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Agile Supply Chain: Zara's case study analysis
Galin Zhelyazkov Design, Manufacture & Engineering Management; Strathclyde University Glasgow email: galin.zhelyazkov@strath.ac.uk

Abstract
Purpose – The purpose of this paper is to assess and document the key aspects in Zara's success by identifing current gaps, and to provide direction for future research efforts. Design/methodology/approach – Zara's case studies and literature published from 2001 to 2010 was reviewed. Findings – The review summarizes significant aspects of Zara success, many of which at least partially addressed in previous research. Research limitations/implications – This effort is not an exhaustive review of all research published for Zara. This review does not consider unpublished papers, papers in non-academic journals, or papers presented at conferences. Practical implications – This review is a useful resource for supply chain researchers interested in agile supply chain and retailers willing to learn the key aspects of Zara's success in agile supply chain. Originality/value – This paper uses the findings of other researchers as a measure of the achievements of Zara against academic theory. The gaps identified and challenges made will serve as a foundation upon which future researchers can build. Keywords Supply chain management, Agile supply chain, Zara case study analysis Paper type Case Study Analysis

Introduction
It is becoming clear that the changed conditions in the global marketplace demand a much more agile response from the organizations and their partners in the supply chain. The period when production was moved overseas, so business can take advantage of cheap labour is coming to an end, because fast fashion starts competing not only on price but also on time. According to Cai-feng (2009) product and technology life cycles are likely to continue to shorten, while demand will be increasingly difficult to forecast. Decision about raw materials must be taken long in advance and still remain the most risky part of agile supply chain. Customer behaviour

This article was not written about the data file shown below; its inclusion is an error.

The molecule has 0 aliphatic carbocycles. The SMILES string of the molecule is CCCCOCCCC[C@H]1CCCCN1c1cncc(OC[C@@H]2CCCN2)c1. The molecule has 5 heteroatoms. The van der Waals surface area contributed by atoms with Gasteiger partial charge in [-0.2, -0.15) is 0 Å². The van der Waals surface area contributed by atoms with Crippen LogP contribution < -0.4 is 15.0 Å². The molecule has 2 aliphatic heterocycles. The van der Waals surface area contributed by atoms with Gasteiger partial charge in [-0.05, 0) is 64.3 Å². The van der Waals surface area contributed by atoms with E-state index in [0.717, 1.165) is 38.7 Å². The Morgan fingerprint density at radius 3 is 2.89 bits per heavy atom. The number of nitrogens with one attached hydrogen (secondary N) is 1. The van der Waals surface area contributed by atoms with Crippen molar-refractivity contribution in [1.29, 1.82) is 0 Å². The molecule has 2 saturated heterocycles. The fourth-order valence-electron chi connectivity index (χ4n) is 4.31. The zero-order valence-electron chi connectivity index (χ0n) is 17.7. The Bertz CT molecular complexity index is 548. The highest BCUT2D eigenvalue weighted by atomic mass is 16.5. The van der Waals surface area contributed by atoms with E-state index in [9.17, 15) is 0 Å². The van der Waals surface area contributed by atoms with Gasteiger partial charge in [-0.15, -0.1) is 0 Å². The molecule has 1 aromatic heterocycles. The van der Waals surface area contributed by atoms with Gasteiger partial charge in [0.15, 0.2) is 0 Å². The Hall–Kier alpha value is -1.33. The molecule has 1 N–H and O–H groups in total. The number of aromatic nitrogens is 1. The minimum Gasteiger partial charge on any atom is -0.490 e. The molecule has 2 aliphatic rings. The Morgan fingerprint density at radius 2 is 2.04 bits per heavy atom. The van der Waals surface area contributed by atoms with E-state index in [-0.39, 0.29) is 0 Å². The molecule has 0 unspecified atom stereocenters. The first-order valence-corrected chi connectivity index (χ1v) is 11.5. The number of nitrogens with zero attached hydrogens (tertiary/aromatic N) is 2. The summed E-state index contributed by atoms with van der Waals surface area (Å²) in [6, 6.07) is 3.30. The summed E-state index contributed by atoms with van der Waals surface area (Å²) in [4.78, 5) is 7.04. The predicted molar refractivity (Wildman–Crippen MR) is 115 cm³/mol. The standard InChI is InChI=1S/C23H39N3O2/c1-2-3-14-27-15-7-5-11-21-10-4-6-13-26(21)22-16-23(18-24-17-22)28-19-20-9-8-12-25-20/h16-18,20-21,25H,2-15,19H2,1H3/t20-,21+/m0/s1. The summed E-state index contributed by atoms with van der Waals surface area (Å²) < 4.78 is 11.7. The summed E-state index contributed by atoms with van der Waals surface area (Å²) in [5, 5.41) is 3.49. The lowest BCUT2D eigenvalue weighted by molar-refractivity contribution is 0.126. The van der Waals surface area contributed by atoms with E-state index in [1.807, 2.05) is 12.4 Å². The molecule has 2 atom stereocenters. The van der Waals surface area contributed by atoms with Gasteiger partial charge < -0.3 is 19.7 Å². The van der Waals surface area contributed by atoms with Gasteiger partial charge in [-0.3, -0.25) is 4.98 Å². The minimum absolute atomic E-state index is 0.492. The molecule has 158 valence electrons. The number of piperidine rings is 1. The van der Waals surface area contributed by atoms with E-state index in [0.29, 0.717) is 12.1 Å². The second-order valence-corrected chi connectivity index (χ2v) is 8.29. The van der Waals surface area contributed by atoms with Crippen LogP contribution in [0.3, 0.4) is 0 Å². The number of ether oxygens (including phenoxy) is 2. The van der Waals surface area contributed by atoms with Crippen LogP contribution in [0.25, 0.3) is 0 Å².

has changed and nowadays buyers want to see frequently new stiles (Bruce and Dali, 2006). This is clearly result of the new buyers behaviour, clothes are not used anymore to protect body from cold, but to accompany a persona style and support aimed personality appearance (Caifeng, 2009). All these facts play a key role in the new relationship between retailers, suppliers and consumers. Supply Chain Management (SCM) is the success factor in fast fashion business. It deals with suppliers, with supplier’s suppliers, with customers and sometimes even customer’s customers. It looks at the process from raw materials origin to customer consumption. The output of supply chain is not just a physical product, but a combination of time, place, form and function of a product/service proposition (Cai-feng, 2009). In the fashion world, where companies are competing on time (time-to-market) the need of new abilities are raising. Agility is such an ability that responds rapidly to unpredictable changes in demand . Cai-feng (2009) define Agile Supply Chain (ASC) as a network‘s ability to consistently identify and capture business opportunities more quickly than its rivals do. Barnes and Greenwood (2006) definition can enrich it by adding: ASC is a “quick response, describe shorter, more flexible, demand driven supply chains. ASC is driven by information such as market data and information-sharing between businesses in the supply chain. In agile supply chains, the visibility of information allows the supply chain to become more responsive to changes in demand in the market place”. Part of the ASC process is agile manufacturing. Cai-feng (2009) points at four pivotal objectives of agile manufacturing: customer enrichment ahead of competitors, achieving mass customization at the cost of mass production, mastering change and uncertainty through routinely adaptable structures, and leveraging the impact of...
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